Learning Mandarin

I’m part way through my first “Conversational Chinese” course at the University of Waterloo’s Confucius Institute. From what I’ve learned so far, I’ve found Mandarin Chinese to be a very elegant language. It’s a language like a talented computer programmer might design a language. Everything is very regular and consistent. It has a quality that in computer science and mathematics we would call “orthogonality.”

Some examples of what I mean…

There is no conjugation of verbs by subject. In English (and French) we have to memorize many conjugations: “I am, you are, he is, they are.” In Mandarin, there is none of this crap. In Mandarin (written in the Pinyin romanization) it is wǒ shì, nǐ shì, tā shì, tāmen shì, which could be literally translated as “I is, you is, he is, they is.” It’s that simple. And it’s the same for all verbs.

No conjugation of verbs for present tense, past tense, etc. In English: “I was, I am, I will be.” In Mandarin, the verb is always the same. You just use another word to indicate the time. In Mandarin: wǒ zuótiān shì, wǒ shì, wǒ míngtiān shì, which is literally “I yesterday is, I is, I tomorrow is.”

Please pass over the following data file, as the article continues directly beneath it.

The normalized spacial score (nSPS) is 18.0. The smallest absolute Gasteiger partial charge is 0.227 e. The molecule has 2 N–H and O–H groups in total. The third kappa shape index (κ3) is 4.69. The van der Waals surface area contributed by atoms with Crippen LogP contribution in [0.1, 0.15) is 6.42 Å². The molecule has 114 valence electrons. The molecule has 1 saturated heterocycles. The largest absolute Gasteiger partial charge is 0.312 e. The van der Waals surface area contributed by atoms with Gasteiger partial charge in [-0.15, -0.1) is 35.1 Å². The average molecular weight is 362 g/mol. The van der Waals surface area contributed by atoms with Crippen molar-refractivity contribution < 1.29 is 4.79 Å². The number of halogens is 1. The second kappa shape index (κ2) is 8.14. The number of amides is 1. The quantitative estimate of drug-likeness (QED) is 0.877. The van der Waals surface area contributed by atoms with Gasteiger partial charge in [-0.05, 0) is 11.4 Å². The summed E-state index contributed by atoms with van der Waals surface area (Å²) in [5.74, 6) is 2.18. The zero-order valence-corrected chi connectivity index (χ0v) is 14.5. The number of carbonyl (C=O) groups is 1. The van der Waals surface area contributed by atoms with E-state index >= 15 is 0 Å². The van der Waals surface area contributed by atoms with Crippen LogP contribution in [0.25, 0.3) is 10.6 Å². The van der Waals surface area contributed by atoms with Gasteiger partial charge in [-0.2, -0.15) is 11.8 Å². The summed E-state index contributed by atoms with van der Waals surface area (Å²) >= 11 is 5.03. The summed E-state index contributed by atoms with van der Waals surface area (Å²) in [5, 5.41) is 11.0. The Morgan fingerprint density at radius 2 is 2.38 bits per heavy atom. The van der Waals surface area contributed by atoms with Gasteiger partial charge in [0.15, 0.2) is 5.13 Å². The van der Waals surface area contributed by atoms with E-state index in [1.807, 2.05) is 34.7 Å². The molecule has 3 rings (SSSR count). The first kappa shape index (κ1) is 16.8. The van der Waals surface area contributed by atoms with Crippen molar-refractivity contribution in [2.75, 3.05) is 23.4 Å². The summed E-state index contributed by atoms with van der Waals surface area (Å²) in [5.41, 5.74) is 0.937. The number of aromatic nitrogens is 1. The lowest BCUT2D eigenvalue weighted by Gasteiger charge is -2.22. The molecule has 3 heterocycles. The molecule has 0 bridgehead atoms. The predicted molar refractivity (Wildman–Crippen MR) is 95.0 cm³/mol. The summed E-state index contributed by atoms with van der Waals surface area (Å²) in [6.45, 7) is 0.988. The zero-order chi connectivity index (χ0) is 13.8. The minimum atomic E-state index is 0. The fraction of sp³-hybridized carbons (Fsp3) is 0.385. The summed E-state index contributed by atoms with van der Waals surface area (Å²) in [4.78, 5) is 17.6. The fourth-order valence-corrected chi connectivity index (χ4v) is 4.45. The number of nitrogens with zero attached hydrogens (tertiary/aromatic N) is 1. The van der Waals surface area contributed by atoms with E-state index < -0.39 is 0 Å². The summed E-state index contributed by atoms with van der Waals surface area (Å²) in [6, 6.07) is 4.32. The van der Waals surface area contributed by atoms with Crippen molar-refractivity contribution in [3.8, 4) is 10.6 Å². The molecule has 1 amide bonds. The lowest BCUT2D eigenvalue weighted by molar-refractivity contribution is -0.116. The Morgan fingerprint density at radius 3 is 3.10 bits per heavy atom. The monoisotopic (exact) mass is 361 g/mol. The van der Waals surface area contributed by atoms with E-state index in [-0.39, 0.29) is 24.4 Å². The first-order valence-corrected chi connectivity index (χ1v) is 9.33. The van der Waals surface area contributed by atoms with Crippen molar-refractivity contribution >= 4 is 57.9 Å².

Easy possessive forms. In English, we have different forms of possessive corresponding to each pronoun: “my, your, his, our,” etc. Yet more crap to memorize. In Mandarin, possession is indicated by adding the de particle after the pronoun: wǒ de, nǐ de, tā de, wǒmen de. Very easy. It also works with proper names, Shānméi de chà means “Shānméi’s tea”. De is kind of like the English ‘s, but can be applied to pronouns too.

Simple numbers. English numbers are easy enough to up to ten. But then there are these weird ones, eleven and twelve. After that we kind of have a bit of pattern again with the teens. But even then it’s not a very strong pattern (fifteen instead of fiveteen.) Mandarin makes it very easy. You just need to learn the words for 1 through 10, through shí (a different shí with a different tone). Then 11 through 19 are simply shí yī through shí jǐu, literally, “ten one” through “ten nine”. Twenty is then èr shí, literally “two tens”. Twenty one is èr shí yī, literally “two tens one”. This simple pattern will carry all the way up to ninety-nine (jǐu shí jǐu, lit. “nine tens nine”.) At that point, a new word is added for “hundred” (bǎi), but then the pattern resumes. The simple pattern continues on up, just adding new words for thousand(qiān) and ten-thousand(wàn). The pattern breaks there, with 100,000 (shí wàn, literally “ten ten-thousands”) and 1,000,000 (bǎi wàn, literally “one-hundred ten-thousands”.)